Modern Austen’s Guide to Breakups

It’s one moment in your life. Now get over it.

It is a truth universally acknowledged that one or more of the romantic relationships we enter into in life are not meant to last, and we will inevitably have to endure a breakup.

Perhaps this isn’t everyone’s truth — the first person you fell in love with might have turned out to be the one or maybe you decided at an early age that you never want to be in a relationship — and how lovely it must be to have never had your heart broken. But most of us have gone through the painful experience of breaking up or being broken up with, be it a complicated friendship, a long-term relationship, an engagement, a marriage, or an imagined love affair.

Breakups are perfectly normal and eye-opening, even if they do not feel that way when you’re in the thick of misery. If you let it, a breakup can make you an even stronger modern heroine, one who knows what she does and does not want. In order to find this strength, you must first recover from the pain your breakup has caused.

This guide will help modern heroines like you get over lost love, embrace what you’ve learned about yourself, and re-open your heart.

Burn the gifts, letters, and trinkets that plague you

As Harriet Smith will tell you, almost anything your beloved touches can become a most precious treasure. Whether it’s a gift your lover once gave you or a small bit of court-plaister they used that you stole away in secret, we tend to imbue these things with an unhealthy amount of meaning and value. These treasures bring happiness when you’re together (or, in Harriet’s case, secretly and deliriously pining from afar), but they often make you wretched when you break up.

Burning these treasures that often come to symbolize our relationships (particularly if it was a bad relationship) can be cathartic and empowering after a breakup. Breakups trap you in a cage of self-loathing and self-doubt. The grieving period turns you into a foreign version of yourself — a woman who seems familiar but you don’t quite recognize. It is not the time to be holding onto court-plaister or pouring over old love letters like they are the very essence of the person who no longer belongs to you.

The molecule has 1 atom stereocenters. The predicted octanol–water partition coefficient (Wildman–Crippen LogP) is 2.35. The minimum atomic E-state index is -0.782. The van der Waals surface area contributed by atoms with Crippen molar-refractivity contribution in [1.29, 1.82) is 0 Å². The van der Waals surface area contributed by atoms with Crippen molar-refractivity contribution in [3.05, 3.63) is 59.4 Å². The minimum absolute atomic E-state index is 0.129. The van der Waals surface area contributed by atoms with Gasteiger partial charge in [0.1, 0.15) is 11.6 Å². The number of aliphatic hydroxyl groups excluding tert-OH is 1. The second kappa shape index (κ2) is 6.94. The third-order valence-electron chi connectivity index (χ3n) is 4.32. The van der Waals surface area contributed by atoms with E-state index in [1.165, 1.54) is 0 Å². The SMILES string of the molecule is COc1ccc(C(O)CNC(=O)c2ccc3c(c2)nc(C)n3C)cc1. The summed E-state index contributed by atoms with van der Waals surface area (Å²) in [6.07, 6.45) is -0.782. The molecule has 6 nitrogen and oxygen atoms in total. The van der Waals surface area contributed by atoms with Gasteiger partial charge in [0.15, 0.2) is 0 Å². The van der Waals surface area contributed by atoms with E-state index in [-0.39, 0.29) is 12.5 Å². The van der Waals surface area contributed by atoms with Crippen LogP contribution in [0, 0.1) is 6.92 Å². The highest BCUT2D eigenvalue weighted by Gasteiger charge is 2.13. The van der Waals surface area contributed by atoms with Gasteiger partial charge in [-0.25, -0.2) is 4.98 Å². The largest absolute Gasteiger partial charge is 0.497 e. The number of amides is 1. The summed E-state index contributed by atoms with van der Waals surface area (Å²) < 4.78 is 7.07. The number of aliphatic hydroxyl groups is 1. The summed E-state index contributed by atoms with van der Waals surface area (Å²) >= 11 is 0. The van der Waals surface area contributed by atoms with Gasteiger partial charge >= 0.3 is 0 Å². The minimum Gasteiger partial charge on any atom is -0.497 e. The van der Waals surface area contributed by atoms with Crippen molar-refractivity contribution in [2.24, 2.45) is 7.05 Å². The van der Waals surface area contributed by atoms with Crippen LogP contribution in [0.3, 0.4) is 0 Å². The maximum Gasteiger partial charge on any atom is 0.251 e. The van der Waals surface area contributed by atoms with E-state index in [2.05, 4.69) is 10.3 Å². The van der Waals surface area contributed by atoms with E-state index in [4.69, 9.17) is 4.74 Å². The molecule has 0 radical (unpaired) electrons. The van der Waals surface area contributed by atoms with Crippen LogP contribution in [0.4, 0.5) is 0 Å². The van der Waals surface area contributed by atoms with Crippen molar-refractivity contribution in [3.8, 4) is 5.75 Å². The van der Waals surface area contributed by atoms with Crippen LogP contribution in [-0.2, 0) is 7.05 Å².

A fireplace would be convenient. If you do not have a fireplace, build a bonfire outside and invite some friends over. Make the burning ritualistic.

How long after a breakup you should incinerate your treasures is entirely up to you. An hour later might be too soon for some, and a day may be too long for others. Harriet could only part with the reminders she kept of Mr. Elton after enough time had passed (and after he so rudely threw her over at that ball) for her to see nothing she liked in him at all.

“It seems madness! I can see nothing at all extraordinary in him now,” she tells Emma. “I must get rid of every thing. There it goes, and there is an end, thank Heaven! Of Mr. Elton.”

Go away for a few months, preferably with a kindhearted aunt & uncle

When your ex-beloved makes so dramatic an exit from your life that they shut up their house and hastily leave town with their best friend and evil sisters, and the only word you hear of it is in a letter sent weeks later by one of the less-than-enchanting sisters, it’s time to get away for a few days—several months if you can.

I wouldn’t recommend visiting the same place you know your ex will be staying, unless you have some excellent relations to keep you occupied.